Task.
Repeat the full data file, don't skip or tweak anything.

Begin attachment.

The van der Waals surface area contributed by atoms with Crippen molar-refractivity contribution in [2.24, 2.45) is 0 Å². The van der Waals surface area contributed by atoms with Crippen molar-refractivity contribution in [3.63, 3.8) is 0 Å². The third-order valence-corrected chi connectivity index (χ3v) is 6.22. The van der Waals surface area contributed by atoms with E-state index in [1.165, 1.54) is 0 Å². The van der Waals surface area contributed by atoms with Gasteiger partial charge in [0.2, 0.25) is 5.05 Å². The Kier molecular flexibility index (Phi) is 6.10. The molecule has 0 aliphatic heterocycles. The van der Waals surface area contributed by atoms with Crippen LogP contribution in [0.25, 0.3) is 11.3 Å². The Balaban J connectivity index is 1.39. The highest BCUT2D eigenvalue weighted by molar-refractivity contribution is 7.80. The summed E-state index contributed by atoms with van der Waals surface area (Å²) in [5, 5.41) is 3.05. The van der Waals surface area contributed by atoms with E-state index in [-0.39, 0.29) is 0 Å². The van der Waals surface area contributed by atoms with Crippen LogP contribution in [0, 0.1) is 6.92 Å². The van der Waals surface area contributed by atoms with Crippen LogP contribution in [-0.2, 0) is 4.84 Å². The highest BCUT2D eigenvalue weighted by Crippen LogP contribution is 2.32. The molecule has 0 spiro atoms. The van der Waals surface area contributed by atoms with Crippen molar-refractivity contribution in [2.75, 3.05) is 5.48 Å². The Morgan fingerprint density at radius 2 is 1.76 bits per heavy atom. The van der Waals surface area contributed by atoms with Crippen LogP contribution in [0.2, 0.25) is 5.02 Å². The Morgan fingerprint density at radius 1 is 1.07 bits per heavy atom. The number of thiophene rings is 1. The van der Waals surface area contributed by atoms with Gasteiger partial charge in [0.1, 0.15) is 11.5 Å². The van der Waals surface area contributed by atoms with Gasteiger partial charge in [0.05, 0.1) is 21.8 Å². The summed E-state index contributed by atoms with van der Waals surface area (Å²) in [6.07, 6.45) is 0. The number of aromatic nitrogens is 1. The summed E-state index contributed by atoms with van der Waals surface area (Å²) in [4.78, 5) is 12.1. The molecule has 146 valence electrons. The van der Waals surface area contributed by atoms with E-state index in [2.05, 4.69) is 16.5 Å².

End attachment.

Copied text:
The van der Waals surface area contributed by atoms with Crippen molar-refractivity contribution in [2.24, 2.45) is 0 Å². The van der Waals surface area contributed by atoms with Crippen molar-refractivity contribution in [3.63, 3.8) is 0 Å². The third-order valence-corrected chi connectivity index (χ3v) is 6.22. The van der Waals surface area contributed by atoms with E-state index in [1.165, 1.54) is 0 Å². The van der Waals surface area contributed by atoms with Gasteiger partial charge in [0.2, 0.25) is 5.05 Å². The Kier molecular flexibility index (Phi) is 6.10. The molecule has 0 aliphatic heterocycles. The van der Waals surface area contributed by atoms with Crippen LogP contribution in [0.25, 0.3) is 11.3 Å². The Balaban J connectivity index is 1.39. The highest BCUT2D eigenvalue weighted by molar-refractivity contribution is 7.80. The summed E-state index contributed by atoms with van der Waals surface area (Å²) in [5, 5.41) is 3.05. The van der Waals surface area contributed by atoms with E-state index in [-0.39, 0.29) is 0 Å². The van der Waals surface area contributed by atoms with Crippen LogP contribution in [0, 0.1) is 6.92 Å². The van der Waals surface area contributed by atoms with Crippen LogP contribution in [-0.2, 0) is 4.84 Å². The highest BCUT2D eigenvalue weighted by Crippen LogP contribution is 2.32. The molecule has 0 spiro atoms. The van der Waals surface area contributed by atoms with Crippen molar-refractivity contribution in [2.75, 3.05) is 5.48 Å². The Morgan fingerprint density at radius 2 is 1.76 bits per heavy atom. The van der Waals surface area contributed by atoms with Crippen LogP contribution in [0.2, 0.25) is 5.02 Å². The Morgan fingerprint density at radius 1 is 1.07 bits per heavy atom. The number of thiophene rings is 1. The van der Waals surface area contributed by atoms with Gasteiger partial charge in [0.1, 0.15) is 11.5 Å². The van der Waals surface area contributed by atoms with Gasteiger partial charge in [0.05, 0.1) is 21.8 Å². The summed E-state index contributed by atoms with van der Waals surface area (Å²) in [6.07, 6.45) is 0. The number of aromatic nitrogens is 1. The summed E-state index contributed by atoms with van der Waals surface area (Å²) in [4.78, 5) is 12.1. The molecule has 146 valence electrons. The van der Waals surface area contributed by atoms with E-state index in [2.05, 4.69) is 16.5 Å².